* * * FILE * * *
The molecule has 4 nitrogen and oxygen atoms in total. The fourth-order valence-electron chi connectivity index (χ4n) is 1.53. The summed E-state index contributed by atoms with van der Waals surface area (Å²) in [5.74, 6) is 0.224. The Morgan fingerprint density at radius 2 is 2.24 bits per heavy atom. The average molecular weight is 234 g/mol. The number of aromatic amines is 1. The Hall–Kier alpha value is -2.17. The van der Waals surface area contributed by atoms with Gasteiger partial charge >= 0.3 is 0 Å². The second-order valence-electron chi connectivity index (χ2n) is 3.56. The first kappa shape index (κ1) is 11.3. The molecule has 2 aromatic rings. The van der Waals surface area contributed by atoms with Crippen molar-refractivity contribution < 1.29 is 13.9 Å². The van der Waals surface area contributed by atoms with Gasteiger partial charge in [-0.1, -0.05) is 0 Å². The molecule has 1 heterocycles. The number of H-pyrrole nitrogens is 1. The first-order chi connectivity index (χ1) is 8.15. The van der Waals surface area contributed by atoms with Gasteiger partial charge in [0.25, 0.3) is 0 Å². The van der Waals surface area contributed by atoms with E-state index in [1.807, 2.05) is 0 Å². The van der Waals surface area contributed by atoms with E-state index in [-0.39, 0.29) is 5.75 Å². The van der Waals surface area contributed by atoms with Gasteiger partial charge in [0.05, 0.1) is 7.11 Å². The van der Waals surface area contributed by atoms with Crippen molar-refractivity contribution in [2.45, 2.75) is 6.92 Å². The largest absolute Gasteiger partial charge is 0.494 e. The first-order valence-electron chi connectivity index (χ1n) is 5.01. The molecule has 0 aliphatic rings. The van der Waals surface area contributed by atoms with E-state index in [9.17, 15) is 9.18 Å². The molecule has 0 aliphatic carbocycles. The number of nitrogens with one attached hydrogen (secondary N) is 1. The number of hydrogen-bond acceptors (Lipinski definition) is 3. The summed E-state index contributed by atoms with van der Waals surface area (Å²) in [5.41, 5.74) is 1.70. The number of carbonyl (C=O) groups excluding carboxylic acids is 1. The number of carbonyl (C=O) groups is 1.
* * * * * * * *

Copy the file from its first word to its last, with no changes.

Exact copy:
The molecule has 4 nitrogen and oxygen atoms in total. The fourth-order valence-electron chi connectivity index (χ4n) is 1.53. The summed E-state index contributed by atoms with van der Waals surface area (Å²) in [5.74, 6) is 0.224. The Morgan fingerprint density at radius 2 is 2.24 bits per heavy atom. The average molecular weight is 234 g/mol. The number of aromatic amines is 1. The Hall–Kier alpha value is -2.17. The van der Waals surface area contributed by atoms with Gasteiger partial charge >= 0.3 is 0 Å². The second-order valence-electron chi connectivity index (χ2n) is 3.56. The first kappa shape index (κ1) is 11.3. The molecule has 2 aromatic rings. The van der Waals surface area contributed by atoms with Crippen molar-refractivity contribution < 1.29 is 13.9 Å². The van der Waals surface area contributed by atoms with Gasteiger partial charge in [-0.1, -0.05) is 0 Å². The molecule has 1 heterocycles. The number of H-pyrrole nitrogens is 1. The first-order chi connectivity index (χ1) is 8.15. The van der Waals surface area contributed by atoms with Gasteiger partial charge in [0.25, 0.3) is 0 Å². The van der Waals surface area contributed by atoms with E-state index in [1.807, 2.05) is 0 Å². The van der Waals surface area contributed by atoms with E-state index in [-0.39, 0.29) is 5.75 Å². The van der Waals surface area contributed by atoms with Gasteiger partial charge in [0.05, 0.1) is 7.11 Å². The van der Waals surface area contributed by atoms with Crippen molar-refractivity contribution in [2.45, 2.75) is 6.92 Å². The largest absolute Gasteiger partial charge is 0.494 e. The first-order valence-electron chi connectivity index (χ1n) is 5.01. The molecule has 0 aliphatic rings. The van der Waals surface area contributed by atoms with E-state index in [9.17, 15) is 9.18 Å². The molecule has 0 aliphatic carbocycles. The number of nitrogens with one attached hydrogen (secondary N) is 1. The number of hydrogen-bond acceptors (Lipinski definition) is 3. The summed E-state index contributed by atoms with van der Waals surface area (Å²) in [5.41, 5.74) is 1.70. The number of carbonyl (C=O) groups excluding carboxylic acids is 1. The number of carbonyl (C=O) groups is 1.